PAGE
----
Male Timorensis Deer are larger than females. Both have a rough grayish-brown coat that is often coarse in appearance. Their ears are rounded and broad and the animals look short and stubby because of their short legs. Timorensis Deer live between 15 to 20 years in the wild and in captivity. They are herbivorous and mainly feed on grass, leaves, and fallen fruits.
Timorensis Deer are polygynous which means that males mate with more than one female during each breeding season. During the mating season, males decorated their antlers with grass and twigs to attract females and intimidate competitors. Male become very vocal and contest by calling in a loud, shrill bark and dueling with antlers. Females give birth to one or two fawns after a gestation period of 8 months and young fawn stay mothers until they reach sexual maturity at 3 to 5 years old.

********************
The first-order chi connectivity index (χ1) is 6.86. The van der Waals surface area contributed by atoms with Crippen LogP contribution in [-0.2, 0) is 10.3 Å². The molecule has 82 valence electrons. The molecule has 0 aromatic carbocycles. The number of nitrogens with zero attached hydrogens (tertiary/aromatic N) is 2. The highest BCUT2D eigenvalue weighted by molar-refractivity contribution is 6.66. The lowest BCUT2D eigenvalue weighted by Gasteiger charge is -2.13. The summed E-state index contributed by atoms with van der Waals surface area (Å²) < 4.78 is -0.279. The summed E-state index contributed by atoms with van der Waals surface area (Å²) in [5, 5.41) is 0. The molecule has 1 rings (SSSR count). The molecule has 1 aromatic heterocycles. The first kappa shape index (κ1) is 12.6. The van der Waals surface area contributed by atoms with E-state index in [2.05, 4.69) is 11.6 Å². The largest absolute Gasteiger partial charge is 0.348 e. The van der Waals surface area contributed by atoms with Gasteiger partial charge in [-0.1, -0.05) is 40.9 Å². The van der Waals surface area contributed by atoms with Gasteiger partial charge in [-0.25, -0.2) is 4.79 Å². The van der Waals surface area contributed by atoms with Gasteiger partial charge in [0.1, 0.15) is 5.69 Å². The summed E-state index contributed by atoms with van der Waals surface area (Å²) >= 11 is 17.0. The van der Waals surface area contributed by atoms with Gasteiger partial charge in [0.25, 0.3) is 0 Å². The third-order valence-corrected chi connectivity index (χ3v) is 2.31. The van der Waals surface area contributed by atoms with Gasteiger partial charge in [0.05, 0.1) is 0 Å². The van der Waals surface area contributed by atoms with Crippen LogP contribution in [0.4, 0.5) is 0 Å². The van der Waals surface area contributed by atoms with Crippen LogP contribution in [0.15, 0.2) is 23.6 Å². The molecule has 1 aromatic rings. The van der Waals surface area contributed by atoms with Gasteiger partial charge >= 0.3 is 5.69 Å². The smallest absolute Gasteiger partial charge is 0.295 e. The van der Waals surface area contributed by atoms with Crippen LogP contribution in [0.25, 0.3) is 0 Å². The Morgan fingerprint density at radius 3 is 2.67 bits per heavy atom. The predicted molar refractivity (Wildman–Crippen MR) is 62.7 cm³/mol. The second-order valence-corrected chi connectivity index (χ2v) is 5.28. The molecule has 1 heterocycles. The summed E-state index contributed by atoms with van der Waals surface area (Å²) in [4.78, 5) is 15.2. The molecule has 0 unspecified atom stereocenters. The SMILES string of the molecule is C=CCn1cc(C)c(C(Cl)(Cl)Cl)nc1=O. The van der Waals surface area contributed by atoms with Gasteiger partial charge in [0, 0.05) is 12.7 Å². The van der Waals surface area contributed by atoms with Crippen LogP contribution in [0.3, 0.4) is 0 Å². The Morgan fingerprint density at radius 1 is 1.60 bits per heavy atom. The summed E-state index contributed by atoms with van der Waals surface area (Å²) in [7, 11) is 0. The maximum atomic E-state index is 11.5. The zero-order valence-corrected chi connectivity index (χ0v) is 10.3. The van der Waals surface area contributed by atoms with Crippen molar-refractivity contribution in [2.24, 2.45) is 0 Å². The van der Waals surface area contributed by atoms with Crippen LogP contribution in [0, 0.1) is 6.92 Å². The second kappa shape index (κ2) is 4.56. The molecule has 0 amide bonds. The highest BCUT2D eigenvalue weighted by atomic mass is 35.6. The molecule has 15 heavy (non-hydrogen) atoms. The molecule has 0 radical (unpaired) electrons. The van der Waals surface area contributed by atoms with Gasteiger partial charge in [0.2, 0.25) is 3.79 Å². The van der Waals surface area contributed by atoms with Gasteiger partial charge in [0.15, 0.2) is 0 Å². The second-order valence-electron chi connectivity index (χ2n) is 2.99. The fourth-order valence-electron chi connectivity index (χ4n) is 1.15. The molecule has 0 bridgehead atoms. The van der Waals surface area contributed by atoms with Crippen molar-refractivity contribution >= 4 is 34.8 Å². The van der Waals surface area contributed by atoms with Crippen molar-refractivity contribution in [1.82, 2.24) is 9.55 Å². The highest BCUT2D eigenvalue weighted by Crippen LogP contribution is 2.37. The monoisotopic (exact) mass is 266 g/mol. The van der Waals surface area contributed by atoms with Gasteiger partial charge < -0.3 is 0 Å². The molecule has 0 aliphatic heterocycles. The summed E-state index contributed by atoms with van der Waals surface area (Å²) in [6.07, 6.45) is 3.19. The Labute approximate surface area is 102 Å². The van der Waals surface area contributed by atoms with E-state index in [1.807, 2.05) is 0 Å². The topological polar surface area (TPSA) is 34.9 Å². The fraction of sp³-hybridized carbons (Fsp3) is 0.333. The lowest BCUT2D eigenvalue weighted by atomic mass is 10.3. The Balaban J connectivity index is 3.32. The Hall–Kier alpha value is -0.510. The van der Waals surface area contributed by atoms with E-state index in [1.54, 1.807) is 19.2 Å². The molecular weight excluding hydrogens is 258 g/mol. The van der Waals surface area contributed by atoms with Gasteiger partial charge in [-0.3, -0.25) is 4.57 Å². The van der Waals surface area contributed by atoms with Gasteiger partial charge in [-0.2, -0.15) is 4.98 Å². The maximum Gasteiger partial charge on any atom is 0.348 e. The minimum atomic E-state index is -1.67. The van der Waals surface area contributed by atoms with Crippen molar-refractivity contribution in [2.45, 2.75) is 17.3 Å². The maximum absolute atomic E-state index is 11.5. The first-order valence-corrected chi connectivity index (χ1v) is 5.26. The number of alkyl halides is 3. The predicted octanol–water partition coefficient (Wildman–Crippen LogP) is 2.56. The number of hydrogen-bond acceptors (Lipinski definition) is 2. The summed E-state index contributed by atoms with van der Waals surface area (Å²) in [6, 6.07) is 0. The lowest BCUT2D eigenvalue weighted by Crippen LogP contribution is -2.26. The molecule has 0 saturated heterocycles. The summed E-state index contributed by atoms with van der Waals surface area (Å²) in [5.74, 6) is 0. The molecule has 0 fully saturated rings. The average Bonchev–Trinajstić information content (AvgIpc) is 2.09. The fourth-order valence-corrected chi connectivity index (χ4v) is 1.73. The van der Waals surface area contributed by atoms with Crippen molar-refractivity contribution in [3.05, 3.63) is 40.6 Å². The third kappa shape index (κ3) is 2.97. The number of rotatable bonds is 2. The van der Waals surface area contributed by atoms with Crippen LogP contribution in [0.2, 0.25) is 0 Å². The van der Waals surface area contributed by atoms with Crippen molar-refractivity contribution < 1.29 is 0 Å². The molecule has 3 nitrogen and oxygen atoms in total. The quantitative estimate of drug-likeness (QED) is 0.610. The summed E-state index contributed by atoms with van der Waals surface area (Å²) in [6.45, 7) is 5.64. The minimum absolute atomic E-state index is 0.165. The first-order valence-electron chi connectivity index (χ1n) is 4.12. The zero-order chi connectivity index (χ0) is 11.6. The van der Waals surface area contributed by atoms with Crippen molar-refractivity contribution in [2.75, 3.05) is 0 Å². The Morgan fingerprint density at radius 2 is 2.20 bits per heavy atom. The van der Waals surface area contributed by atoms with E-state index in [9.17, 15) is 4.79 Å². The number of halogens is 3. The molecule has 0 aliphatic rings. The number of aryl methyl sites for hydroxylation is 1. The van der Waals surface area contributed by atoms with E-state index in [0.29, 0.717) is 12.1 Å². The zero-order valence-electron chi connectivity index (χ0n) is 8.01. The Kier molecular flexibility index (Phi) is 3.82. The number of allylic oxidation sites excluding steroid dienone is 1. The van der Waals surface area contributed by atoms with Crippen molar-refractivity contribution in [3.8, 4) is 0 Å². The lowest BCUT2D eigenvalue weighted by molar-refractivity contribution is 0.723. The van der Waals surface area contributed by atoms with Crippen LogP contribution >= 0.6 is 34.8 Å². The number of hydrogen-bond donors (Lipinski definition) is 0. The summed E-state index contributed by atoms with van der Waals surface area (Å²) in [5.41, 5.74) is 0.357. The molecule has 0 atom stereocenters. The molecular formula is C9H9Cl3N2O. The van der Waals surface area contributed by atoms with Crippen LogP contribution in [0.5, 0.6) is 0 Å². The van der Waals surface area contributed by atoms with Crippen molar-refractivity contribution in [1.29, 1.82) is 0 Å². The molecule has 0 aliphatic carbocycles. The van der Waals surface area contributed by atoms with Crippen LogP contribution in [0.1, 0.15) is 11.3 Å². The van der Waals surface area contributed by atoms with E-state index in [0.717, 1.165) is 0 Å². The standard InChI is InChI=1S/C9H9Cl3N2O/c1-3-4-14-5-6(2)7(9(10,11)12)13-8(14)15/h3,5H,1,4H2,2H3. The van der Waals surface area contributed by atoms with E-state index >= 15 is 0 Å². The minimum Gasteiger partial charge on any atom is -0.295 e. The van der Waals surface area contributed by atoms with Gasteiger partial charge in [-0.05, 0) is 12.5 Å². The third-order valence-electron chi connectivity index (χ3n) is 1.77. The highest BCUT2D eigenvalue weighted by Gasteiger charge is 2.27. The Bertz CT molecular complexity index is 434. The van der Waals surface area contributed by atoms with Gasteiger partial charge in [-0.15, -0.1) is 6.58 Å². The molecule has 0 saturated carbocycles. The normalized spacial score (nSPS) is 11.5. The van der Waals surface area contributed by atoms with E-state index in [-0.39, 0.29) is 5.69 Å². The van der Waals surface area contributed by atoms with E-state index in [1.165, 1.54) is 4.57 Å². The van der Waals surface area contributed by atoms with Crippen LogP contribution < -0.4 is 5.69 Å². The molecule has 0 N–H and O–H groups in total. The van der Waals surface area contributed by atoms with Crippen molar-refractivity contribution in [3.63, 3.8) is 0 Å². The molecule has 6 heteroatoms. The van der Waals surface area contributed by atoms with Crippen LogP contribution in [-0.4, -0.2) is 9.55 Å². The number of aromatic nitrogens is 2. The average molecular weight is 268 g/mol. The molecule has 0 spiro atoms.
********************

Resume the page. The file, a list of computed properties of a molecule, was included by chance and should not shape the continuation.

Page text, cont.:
Unfortunately, Timorensis Deer are threatened by habitat destruction, illegal hunting, and by the expansion of agriculture. These deer are poached with guns, snares, and dogs and usually hunted in their native range for meat, medicinal products, handicraft products, and pets. Apart from that, Timorensis Deer plays an ecosystem role in dispersing seeds in the forest.